TASC VE Day schools competition

Children's poetry, letters and creative writing contest

Children and young people at numerous Tameside schools were invited to enter a competition by TASC in association with Quest Media to commemorate this year’s 75th anniversary of Victory in Europe Day.

The children were invited to write a letter to a veteran or relative, pen their own stories or write a poem.

We print a selection of the entries below.

There will be a prize for the one judged the best and all of the entries will receive a certificate.

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VE Day Letter To my Great Auntie

4.5.20

Introduction - I have decided to write a letter to my Great Auntie Mabel. She is almost 84 years old, which means she was nine when the war ended.

Dear Great Auntie Mabel,

Hi it’s Oscar I have been thinking about VE Day and what it must have been like for you all those years ago.

As a young girl the war must have been a scary time, how did you feel when you heard Winston Churchill announcing that the war was finally over? Were you happy? Were you excited? Or were you relieved?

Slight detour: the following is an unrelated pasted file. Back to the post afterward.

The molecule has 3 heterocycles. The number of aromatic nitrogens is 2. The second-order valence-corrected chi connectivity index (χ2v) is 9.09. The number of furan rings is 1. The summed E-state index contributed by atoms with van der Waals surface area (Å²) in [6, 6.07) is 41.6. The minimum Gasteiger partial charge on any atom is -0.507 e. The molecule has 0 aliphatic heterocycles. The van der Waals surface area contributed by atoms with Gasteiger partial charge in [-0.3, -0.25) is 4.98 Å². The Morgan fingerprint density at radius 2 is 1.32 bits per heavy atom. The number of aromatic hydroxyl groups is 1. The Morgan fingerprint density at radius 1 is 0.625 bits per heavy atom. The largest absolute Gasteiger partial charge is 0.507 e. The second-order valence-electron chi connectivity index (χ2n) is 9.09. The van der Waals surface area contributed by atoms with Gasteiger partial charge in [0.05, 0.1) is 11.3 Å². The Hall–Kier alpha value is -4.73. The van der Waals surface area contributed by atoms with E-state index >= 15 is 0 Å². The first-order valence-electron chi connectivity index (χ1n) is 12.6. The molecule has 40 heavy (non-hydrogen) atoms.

Did you believe that the war was really over? How did your parents react to the news?

What song was played during the celebrations? I like Rule Britannia!

How many people were on the streets on VE Day?

I believe there were thousands of people crowded outside Buckingham Palace and King George was standing out on the balcony, it would be weird seeing that on TV but of course you wouldn't have had one back then.

I've got lots more questions to ask you when I next see you, stay safe and hope you’re looking forward to the 75th anniversary celebrations of VE Day!

Lots of love

Oscar

by Oscar Clayton, Year 8,

Longdendale High School.

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VE Day

Victoriously the allies stood tall and strong

Innocent lives had been lost

Children running around, being free in the fresh air

Thousands of happy souls

Old friends were reunited for a beer at the local pub

Royal flags flying high in the sky

Years of fighting, ending in freedom

Images of the celebration will go down in history

News of the German surrender spread rapidly across the country

Eventually the blood, the sweat, the terror, is all over

United we stand as one

Rebuilding was in order, much of the country has been destroyed

Over 50 million brave souls laid down their lives for victory

Parades of people filled the streets, clapping and cheering in joy

Every British citizen this is the product day of our lives

Democracy defeated the evil dictator

Allies stand together as noble warriors

Young boys and girls playing in the son

by Jamie Lambert.

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A letter to a friend

Dear Bobby,